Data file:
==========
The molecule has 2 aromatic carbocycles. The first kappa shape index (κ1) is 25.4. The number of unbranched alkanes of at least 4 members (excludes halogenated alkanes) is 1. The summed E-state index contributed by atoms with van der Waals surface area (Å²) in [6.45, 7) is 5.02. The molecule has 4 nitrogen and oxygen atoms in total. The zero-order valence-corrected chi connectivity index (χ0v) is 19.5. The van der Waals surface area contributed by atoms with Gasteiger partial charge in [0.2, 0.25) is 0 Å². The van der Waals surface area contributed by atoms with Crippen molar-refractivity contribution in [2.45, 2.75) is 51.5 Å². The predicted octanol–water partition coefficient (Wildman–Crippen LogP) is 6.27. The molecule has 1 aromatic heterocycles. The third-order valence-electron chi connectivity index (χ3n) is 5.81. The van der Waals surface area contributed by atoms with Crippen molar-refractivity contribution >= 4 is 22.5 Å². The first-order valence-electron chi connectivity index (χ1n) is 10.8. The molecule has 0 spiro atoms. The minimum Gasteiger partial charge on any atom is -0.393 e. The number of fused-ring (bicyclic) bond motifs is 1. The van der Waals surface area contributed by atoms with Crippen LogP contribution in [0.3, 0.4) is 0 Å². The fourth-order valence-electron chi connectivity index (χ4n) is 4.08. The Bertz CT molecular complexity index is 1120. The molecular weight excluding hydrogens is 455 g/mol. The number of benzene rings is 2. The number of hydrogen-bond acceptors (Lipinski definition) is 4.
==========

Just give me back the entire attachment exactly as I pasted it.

The molecule has 2 aromatic carbocycles. The first kappa shape index (κ1) is 25.4. The number of unbranched alkanes of at least 4 members (excludes halogenated alkanes) is 1. The summed E-state index contributed by atoms with van der Waals surface area (Å²) in [6.45, 7) is 5.02. The molecule has 4 nitrogen and oxygen atoms in total. The zero-order valence-corrected chi connectivity index (χ0v) is 19.5. The van der Waals surface area contributed by atoms with Gasteiger partial charge in [0.2, 0.25) is 0 Å². The van der Waals surface area contributed by atoms with Crippen molar-refractivity contribution in [2.45, 2.75) is 51.5 Å². The predicted octanol–water partition coefficient (Wildman–Crippen LogP) is 6.27. The molecule has 1 aromatic heterocycles. The third-order valence-electron chi connectivity index (χ3n) is 5.81. The van der Waals surface area contributed by atoms with Crippen molar-refractivity contribution >= 4 is 22.5 Å². The first-order valence-electron chi connectivity index (χ1n) is 10.8. The molecule has 0 spiro atoms. The minimum Gasteiger partial charge on any atom is -0.393 e. The number of fused-ring (bicyclic) bond motifs is 1. The van der Waals surface area contributed by atoms with Crippen LogP contribution in [0.3, 0.4) is 0 Å². The fourth-order valence-electron chi connectivity index (χ4n) is 4.08. The Bertz CT molecular complexity index is 1120. The molecular weight excluding hydrogens is 455 g/mol. The number of benzene rings is 2. The number of hydrogen-bond acceptors (Lipinski definition) is 4.